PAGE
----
Liz got us further out of our comfort zone by hypnotizing Huib Schoots (who seemed to volunteer for everything at Agile Testing Days, including substituting at the last minute for an absent presenter) onstage. She invited the audience to participate, asking us to visualize a time and place where we particularly enjoyed learning. Some people may think of a classroom situation, others of reading a book, there are many ways and places to learn.
One of Liz’s most memorable quotes was: “There are two types of people. Those who can extrapolate from incomplete data.”
The learning zone
Lasse Koskela observed that we all have a comfort zone, and a pain zone. We also have a learning zone, which overlaps with these two. He urged us to move from cooperation between roles to collaboration without boundaries to get better team performance. We don’t like it when someone wants to change our identities and move us outside our comfort zone.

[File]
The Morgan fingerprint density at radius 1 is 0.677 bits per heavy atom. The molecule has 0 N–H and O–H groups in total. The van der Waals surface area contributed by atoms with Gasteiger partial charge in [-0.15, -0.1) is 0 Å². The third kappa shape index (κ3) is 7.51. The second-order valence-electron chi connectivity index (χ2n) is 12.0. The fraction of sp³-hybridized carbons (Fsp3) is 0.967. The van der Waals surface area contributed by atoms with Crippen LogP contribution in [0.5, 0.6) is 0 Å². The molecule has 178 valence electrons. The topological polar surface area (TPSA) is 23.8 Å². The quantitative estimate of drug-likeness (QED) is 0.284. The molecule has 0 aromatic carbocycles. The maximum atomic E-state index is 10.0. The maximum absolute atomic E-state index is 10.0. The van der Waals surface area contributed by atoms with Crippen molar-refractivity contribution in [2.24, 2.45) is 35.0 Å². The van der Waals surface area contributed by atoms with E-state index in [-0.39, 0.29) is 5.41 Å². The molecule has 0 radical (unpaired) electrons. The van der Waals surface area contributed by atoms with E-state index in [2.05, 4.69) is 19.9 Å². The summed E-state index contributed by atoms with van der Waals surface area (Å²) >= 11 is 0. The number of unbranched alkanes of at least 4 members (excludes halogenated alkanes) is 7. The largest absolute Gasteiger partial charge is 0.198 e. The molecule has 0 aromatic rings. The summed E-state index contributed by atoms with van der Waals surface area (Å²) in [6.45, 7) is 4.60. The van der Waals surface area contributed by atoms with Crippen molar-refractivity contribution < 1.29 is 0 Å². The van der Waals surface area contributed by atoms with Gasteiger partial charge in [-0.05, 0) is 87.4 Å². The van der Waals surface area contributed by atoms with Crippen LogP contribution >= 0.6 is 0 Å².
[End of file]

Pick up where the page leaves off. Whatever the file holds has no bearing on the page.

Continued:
When faced with the need for a specialty you don’t have, Lasse’s solution is to break boundaries, do the best you can, and grab people to give you quick feedback.
Jurgen Appelo’s keynote continued this theme. He asked us if we were aligning our work with our intrinsic motivators, challenging us, “What do you see in YOUR future?” Whom you know may be more important than what you know. High performers are distinguished by larger, more diversified personal networks.
Like several of the previous presenters, Jurgen recommended visualizing goals and mission statements, using metaphors, stories, pictures or videos. He wrapped up the key points of other speakers by asking us, “Are you improving by adapting, anticipating and experimenting?” Then Jurgen got WAY out of his comfort zone by channeling a popular European singer and serenading us with a song in German about Agile.